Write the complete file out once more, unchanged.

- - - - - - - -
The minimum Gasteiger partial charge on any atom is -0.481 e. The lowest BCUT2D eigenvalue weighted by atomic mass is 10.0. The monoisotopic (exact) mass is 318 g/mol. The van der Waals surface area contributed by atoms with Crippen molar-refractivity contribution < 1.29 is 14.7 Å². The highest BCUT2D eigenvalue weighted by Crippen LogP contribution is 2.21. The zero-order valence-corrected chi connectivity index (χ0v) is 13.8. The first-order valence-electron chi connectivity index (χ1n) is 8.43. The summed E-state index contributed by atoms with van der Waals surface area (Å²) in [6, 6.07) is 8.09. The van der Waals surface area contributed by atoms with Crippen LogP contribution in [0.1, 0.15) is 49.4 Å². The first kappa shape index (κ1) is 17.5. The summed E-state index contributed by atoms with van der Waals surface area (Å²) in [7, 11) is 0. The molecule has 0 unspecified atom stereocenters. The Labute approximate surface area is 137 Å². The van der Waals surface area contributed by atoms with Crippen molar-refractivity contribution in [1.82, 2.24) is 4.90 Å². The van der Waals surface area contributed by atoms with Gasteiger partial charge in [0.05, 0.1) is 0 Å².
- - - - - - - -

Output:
The minimum Gasteiger partial charge on any atom is -0.481 e. The lowest BCUT2D eigenvalue weighted by atomic mass is 10.0. The monoisotopic (exact) mass is 318 g/mol. The van der Waals surface area contributed by atoms with Crippen molar-refractivity contribution < 1.29 is 14.7 Å². The highest BCUT2D eigenvalue weighted by Crippen LogP contribution is 2.21. The zero-order valence-corrected chi connectivity index (χ0v) is 13.8. The first-order valence-electron chi connectivity index (χ1n) is 8.43. The summed E-state index contributed by atoms with van der Waals surface area (Å²) in [6, 6.07) is 8.09. The van der Waals surface area contributed by atoms with Crippen LogP contribution in [0.1, 0.15) is 49.4 Å². The first kappa shape index (κ1) is 17.5. The summed E-state index contributed by atoms with van der Waals surface area (Å²) in [7, 11) is 0. The molecule has 0 unspecified atom stereocenters. The Labute approximate surface area is 137 Å². The van der Waals surface area contributed by atoms with Crippen molar-refractivity contribution in [1.82, 2.24) is 4.90 Å². The van der Waals surface area contributed by atoms with Gasteiger partial charge in [0.05, 0.1) is 0 Å².